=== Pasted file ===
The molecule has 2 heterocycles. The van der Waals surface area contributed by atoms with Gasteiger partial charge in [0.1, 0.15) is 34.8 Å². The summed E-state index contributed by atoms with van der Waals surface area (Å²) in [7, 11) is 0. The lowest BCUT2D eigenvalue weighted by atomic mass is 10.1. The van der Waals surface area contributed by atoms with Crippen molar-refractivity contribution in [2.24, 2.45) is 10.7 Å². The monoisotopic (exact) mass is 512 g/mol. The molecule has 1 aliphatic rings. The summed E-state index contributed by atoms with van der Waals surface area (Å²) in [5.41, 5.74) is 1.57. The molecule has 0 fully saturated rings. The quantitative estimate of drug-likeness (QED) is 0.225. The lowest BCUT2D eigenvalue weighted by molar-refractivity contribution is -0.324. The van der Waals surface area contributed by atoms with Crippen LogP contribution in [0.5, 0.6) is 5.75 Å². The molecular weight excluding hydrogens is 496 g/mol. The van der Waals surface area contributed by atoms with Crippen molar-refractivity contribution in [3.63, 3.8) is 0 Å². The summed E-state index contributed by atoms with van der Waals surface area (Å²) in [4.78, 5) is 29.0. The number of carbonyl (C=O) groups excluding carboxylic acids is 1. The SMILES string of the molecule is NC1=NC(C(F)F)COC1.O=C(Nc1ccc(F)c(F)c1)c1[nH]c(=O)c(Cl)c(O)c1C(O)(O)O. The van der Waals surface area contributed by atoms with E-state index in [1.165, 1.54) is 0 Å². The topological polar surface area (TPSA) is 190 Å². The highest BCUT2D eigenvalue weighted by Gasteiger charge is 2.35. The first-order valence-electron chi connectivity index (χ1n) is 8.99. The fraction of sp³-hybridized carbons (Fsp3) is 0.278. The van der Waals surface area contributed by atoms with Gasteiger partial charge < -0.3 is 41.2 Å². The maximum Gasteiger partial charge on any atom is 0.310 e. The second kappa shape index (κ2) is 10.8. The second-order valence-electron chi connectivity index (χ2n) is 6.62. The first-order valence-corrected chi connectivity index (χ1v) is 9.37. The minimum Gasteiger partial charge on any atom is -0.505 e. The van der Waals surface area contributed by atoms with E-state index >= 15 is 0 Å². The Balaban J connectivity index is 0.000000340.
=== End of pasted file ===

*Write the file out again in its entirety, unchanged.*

The molecule has 2 heterocycles. The van der Waals surface area contributed by atoms with Gasteiger partial charge in [0.1, 0.15) is 34.8 Å². The summed E-state index contributed by atoms with van der Waals surface area (Å²) in [7, 11) is 0. The lowest BCUT2D eigenvalue weighted by atomic mass is 10.1. The van der Waals surface area contributed by atoms with Crippen molar-refractivity contribution in [2.24, 2.45) is 10.7 Å². The monoisotopic (exact) mass is 512 g/mol. The molecule has 1 aliphatic rings. The summed E-state index contributed by atoms with van der Waals surface area (Å²) in [5.41, 5.74) is 1.57. The molecule has 0 fully saturated rings. The quantitative estimate of drug-likeness (QED) is 0.225. The lowest BCUT2D eigenvalue weighted by molar-refractivity contribution is -0.324. The van der Waals surface area contributed by atoms with Crippen LogP contribution in [0.5, 0.6) is 5.75 Å². The molecular weight excluding hydrogens is 496 g/mol. The van der Waals surface area contributed by atoms with Crippen molar-refractivity contribution in [3.63, 3.8) is 0 Å². The summed E-state index contributed by atoms with van der Waals surface area (Å²) in [4.78, 5) is 29.0. The number of carbonyl (C=O) groups excluding carboxylic acids is 1. The SMILES string of the molecule is NC1=NC(C(F)F)COC1.O=C(Nc1ccc(F)c(F)c1)c1[nH]c(=O)c(Cl)c(O)c1C(O)(O)O. The van der Waals surface area contributed by atoms with E-state index in [1.165, 1.54) is 0 Å². The topological polar surface area (TPSA) is 190 Å². The highest BCUT2D eigenvalue weighted by Gasteiger charge is 2.35. The first-order valence-electron chi connectivity index (χ1n) is 8.99. The fraction of sp³-hybridized carbons (Fsp3) is 0.278. The van der Waals surface area contributed by atoms with Gasteiger partial charge < -0.3 is 41.2 Å². The maximum Gasteiger partial charge on any atom is 0.310 e. The second kappa shape index (κ2) is 10.8. The second-order valence-electron chi connectivity index (χ2n) is 6.62. The first-order valence-corrected chi connectivity index (χ1v) is 9.37. The minimum Gasteiger partial charge on any atom is -0.505 e. The van der Waals surface area contributed by atoms with E-state index >= 15 is 0 Å². The Balaban J connectivity index is 0.000000340.